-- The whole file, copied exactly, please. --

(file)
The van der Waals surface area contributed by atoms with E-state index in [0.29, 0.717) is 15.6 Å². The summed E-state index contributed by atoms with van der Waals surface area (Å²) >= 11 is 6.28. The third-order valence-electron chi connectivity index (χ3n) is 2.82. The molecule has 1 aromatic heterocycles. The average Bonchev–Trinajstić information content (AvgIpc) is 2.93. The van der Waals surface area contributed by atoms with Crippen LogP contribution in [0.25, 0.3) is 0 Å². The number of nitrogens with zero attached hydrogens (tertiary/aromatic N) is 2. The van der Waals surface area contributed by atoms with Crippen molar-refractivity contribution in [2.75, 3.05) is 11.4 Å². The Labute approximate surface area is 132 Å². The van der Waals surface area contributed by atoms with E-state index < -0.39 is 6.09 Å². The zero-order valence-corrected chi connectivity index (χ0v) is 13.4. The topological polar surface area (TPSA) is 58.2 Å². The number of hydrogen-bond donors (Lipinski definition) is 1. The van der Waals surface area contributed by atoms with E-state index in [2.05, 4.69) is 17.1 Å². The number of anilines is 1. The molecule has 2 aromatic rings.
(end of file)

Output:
The van der Waals surface area contributed by atoms with E-state index in [0.29, 0.717) is 15.6 Å². The summed E-state index contributed by atoms with van der Waals surface area (Å²) >= 11 is 6.28. The third-order valence-electron chi connectivity index (χ3n) is 2.82. The molecule has 1 aromatic heterocycles. The average Bonchev–Trinajstić information content (AvgIpc) is 2.93. The van der Waals surface area contributed by atoms with Crippen LogP contribution in [0.25, 0.3) is 0 Å². The number of nitrogens with zero attached hydrogens (tertiary/aromatic N) is 2. The van der Waals surface area contributed by atoms with Crippen molar-refractivity contribution in [2.75, 3.05) is 11.4 Å². The Labute approximate surface area is 132 Å². The van der Waals surface area contributed by atoms with E-state index < -0.39 is 6.09 Å². The zero-order valence-corrected chi connectivity index (χ0v) is 13.4. The topological polar surface area (TPSA) is 58.2 Å². The number of hydrogen-bond donors (Lipinski definition) is 1. The van der Waals surface area contributed by atoms with E-state index in [2.05, 4.69) is 17.1 Å². The number of anilines is 1. The molecule has 2 aromatic rings.